Tuesday, 4 August 2015

Story of the Day - US Factory Orders & Japan Cash Earnings

Two things stood out from the day’s data:

  1. The 1.8% mom rise in US June factory orders
  2. The 2.4% yoy fall in June's cash earnings for Japanese workers

US June Factory Orders The 1.8% mom rise in June’s US factory orders allowed some slight improvement to the underlying ratios which influence short-term industrial dynamics, but without really making inroads on the underlying inventory and book/bill problems. With shipments up just 0.5% mom, the book to bill ratio rose 1.3% mom to the best since March - but even so, it remains 2.3% lower than in June 2014, and slightly below a 10yr average which includes, of course, the Great Recession. Meanwhile, inventories rose 0.6% mom (with no change in unfilled orders) whilst shipments rose 0.5%, so there was no improvement in the  inventory/shipment ratio, which returned to the highest since February, and is 1.1SDs above the 10yr average. Neither of these ratios are so bad they demand an urgent re-thinking of economic policy, but equally, whilst they remain unaddressed, they compromise short-term industrial prospects in the US.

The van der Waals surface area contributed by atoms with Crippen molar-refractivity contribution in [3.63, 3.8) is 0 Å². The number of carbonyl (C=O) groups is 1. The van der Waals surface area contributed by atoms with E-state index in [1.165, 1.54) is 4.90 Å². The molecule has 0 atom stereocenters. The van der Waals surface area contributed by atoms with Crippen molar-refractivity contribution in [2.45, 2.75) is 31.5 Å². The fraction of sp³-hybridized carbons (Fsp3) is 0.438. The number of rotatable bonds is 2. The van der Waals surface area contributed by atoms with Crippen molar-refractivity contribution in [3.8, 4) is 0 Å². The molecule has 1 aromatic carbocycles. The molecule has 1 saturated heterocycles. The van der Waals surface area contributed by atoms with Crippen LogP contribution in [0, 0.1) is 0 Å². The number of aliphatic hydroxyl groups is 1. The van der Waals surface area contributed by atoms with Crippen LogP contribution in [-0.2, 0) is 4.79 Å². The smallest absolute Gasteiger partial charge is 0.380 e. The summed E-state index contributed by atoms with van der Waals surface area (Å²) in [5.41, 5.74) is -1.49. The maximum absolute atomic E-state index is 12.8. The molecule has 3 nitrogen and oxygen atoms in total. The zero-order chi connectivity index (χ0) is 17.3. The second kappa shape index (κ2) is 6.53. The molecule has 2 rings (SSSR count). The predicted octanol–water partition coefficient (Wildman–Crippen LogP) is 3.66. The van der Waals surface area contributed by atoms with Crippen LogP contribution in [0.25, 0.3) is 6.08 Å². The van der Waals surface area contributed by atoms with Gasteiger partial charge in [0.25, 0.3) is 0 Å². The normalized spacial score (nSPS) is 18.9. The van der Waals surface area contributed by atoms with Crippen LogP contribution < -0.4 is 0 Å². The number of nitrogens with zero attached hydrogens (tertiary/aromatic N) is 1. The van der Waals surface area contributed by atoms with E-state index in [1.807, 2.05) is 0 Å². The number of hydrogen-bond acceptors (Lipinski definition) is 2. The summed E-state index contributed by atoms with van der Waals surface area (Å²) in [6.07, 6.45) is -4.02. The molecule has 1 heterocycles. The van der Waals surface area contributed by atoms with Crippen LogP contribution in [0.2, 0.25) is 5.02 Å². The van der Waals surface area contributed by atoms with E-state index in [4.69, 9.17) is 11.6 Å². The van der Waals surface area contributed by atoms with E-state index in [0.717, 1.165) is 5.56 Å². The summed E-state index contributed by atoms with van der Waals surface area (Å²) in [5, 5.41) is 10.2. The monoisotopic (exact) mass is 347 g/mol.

Japan June Labour Cash Earnings  The 2.4% yoy fall in June’s labour cash earnings (for companies with more than 5 employees) and the 3.3% yoy fall in average earnings for all employees, makes quite clear that Japanese employers are not in the business of passing on competitive benefits of devaluation to their employees. For the wider measure, June’s payment fell 1.9SDs below what one normally expects in June. And June is an important month, because it is one of the two large bonus months of the year: last year, June accounted for 11.6% of total annual earnings, with only December being more important (representing 14.5% of earnings).  

With increasingly little in the way of monetary policy dynamics to offer immediate extra support, it’s difficult to be optimistic about the short-term trajectory of domestic demand. And that policy lacuna will become more important if the brunt of China’s stockmarket failure is borne by a sharp weakening of the Rmb (which seems a logical expectation).  At that point, Japan’s policymakers will be faced with the possibility that two and a half year’s worth of sharp competitive devaluation against its biggest Asian trading partner/competitor have not brought the benefits to Japan’s domestic economy which they could have expected. 

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